Some Galveston County residents will have to rebuild Hurricane Harvey-flooded homes to higher standards, and soon they will get this news as Federal Emergency Management Agency officials complete damage surveys.

In League City, 58 homes fall in this category, building official Bob Kinsey said Friday.

The city is enforcing strict ordinances on where property owners can build and how they do it, or else the city can become ineligible to participate in the National Flood Insurance Program, officials said.

If a city or other community doesn’t participate in the program, residents who live inside the boundaries can’t get National Flood Insurance and have to turn to private insurers for coverage, a FEMA representative said.

“No law requires that they participate,” FEMA spokesman John Miles said Friday. “If they do participate, they have to have ordinances that meet standards, and they have to enforce them.”

The intent is to keep people from building in hazardous places, Miles said. Depending on where the property is, the remedy might be to build an elevated structure or to demolish an existing one, he said.

“Telling people they can’t build the way they want to can be upsetting,” Miles said.

Kinsey also is aware of that, and he is already expecting complaints to his office and to elected officials, he said.


The National Flood Insurance Program had 90,000 claims in Texas after Hurricane Harvey, and the program has paid 55 percent of them at a total cost of $5 billion, Miles said.

“The average claim is $95,000,” he said. “Smaller claims get paid quicker.”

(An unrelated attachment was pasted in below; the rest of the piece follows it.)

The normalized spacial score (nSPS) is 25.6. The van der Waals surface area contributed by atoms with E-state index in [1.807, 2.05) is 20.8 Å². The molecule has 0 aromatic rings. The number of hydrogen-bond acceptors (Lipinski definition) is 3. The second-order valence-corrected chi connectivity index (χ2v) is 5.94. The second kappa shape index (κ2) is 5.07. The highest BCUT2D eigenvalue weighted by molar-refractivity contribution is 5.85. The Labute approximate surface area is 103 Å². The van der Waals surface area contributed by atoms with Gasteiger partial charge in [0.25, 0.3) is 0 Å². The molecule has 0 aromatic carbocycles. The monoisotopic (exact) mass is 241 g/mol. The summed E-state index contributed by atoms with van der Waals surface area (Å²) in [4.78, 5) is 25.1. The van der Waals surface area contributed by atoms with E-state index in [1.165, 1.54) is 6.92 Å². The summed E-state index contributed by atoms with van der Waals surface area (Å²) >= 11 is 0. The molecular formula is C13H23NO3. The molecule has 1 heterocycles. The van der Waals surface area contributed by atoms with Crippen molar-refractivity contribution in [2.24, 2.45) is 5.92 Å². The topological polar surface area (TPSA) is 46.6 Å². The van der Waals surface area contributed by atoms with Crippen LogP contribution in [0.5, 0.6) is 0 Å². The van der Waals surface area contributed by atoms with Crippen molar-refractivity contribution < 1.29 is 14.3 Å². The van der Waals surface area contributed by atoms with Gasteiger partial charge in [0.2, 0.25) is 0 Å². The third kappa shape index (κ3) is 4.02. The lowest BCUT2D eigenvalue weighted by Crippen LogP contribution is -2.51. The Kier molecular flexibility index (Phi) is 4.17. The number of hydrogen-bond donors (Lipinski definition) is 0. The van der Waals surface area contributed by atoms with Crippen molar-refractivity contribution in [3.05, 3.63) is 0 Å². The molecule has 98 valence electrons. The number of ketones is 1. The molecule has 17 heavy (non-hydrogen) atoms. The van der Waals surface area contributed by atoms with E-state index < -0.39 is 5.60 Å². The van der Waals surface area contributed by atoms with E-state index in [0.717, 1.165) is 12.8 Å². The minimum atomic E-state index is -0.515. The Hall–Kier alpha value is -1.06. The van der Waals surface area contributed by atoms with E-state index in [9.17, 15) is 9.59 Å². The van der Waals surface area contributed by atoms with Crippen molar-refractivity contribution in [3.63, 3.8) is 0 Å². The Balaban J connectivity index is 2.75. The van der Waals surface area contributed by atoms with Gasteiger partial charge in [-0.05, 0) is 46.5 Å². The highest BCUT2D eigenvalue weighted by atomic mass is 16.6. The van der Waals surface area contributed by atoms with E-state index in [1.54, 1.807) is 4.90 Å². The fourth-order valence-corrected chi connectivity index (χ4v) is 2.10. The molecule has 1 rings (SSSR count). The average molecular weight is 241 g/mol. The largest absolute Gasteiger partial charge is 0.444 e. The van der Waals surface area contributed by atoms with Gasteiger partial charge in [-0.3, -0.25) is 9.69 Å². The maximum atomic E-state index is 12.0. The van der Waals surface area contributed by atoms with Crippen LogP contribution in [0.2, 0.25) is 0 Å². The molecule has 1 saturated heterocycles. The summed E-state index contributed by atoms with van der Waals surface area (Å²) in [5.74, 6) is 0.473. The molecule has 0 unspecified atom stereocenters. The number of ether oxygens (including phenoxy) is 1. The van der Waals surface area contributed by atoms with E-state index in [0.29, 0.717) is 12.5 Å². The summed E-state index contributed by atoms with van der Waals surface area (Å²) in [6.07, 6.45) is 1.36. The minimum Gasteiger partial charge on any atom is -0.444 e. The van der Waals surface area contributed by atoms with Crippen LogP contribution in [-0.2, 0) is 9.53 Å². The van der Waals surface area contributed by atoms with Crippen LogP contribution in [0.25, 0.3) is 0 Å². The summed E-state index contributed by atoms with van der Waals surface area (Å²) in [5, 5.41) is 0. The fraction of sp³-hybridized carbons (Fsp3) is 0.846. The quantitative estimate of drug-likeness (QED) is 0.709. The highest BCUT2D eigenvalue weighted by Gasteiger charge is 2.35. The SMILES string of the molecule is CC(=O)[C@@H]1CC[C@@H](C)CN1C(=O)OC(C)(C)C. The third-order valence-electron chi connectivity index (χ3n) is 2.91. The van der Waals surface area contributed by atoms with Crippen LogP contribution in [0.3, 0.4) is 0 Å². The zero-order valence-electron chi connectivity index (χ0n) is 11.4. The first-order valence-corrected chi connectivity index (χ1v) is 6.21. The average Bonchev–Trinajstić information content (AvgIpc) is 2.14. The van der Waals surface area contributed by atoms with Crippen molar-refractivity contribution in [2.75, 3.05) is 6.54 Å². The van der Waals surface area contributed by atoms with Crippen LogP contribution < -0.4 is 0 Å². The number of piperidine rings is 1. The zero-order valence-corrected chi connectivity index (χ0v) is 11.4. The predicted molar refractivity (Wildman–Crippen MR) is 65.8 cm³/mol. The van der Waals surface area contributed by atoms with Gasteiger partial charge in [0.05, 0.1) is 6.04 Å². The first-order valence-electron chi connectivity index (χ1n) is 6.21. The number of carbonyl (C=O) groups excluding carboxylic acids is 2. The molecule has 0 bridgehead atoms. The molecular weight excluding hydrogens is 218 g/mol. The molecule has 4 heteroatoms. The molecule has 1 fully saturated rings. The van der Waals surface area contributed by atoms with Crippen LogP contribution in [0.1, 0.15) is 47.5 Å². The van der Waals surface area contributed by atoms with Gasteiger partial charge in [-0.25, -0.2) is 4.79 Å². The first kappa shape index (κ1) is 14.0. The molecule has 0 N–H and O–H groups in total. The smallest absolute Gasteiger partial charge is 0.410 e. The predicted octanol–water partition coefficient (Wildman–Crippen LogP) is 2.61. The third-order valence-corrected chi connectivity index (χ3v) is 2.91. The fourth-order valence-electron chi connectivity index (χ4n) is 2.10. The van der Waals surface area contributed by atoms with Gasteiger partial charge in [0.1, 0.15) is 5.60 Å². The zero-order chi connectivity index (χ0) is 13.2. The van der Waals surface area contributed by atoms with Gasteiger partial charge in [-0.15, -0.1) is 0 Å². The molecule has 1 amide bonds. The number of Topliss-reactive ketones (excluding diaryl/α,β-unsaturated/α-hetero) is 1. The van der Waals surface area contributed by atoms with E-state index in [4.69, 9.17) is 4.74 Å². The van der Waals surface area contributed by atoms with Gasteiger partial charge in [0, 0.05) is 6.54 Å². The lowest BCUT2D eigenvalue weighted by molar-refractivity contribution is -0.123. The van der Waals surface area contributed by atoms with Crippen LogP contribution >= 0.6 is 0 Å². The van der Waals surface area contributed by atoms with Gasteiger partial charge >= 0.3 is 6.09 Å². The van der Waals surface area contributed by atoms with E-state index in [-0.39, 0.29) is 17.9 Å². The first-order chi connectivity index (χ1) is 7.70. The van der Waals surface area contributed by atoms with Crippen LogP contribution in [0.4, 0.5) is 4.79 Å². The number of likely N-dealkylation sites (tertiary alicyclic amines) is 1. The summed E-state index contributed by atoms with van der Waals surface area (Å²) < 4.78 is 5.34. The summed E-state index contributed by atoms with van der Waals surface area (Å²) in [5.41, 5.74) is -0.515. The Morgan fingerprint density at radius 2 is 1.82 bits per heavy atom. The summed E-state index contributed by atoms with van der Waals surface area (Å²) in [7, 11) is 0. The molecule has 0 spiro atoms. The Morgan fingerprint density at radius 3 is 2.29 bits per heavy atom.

FEMA’s preliminary assessments identified 1,165 properties in League City that might be substantially damaged, Kinsey said.

After FEMA representatives inspected these properties, the agency confirmed that out of the 1,165 properties, 274 had a percentage of damage. Of those, 216 properties had less than 50 percent overall damage to the property, but the other 58 had 50 percent or more overall damage, Kinsey said.


The benefits of participating in the National Flood Insurance Program is more than just flood insurance coverage, Kinsey said. It also includes opportunities for grants and loans, disaster assistance and federally backed mortgages.

The program has a built-in mechanism to mitigate structures in the floodplain, Kinsey said.

“It is called substantial damage, or more commonly known as the 50-percent rule,” Kinsey said. “It will help end the damage cycle of build-flood, build-flood, build-flood.”

Substantial damage means damage to a structure that results in the cost of restoring the structure to its previous condition equaling or exceeding 50 percent of the market value of the structure before the damage occurred, Kinsey said.

When the cost of the work reaches 50 percent, the structure must be brought into compliance with current ordinances and codes, he said.

At the federal level, the program identifies risks with floodplain maps. This is starting to include maps of entire watersheds rather than isolated communities, Miles said.

The program’s federal staff members also come up with the building standards that later become city ordinances once city councils or other official bodies adopt them. Federal employees also can assist and advise cities, Miles said.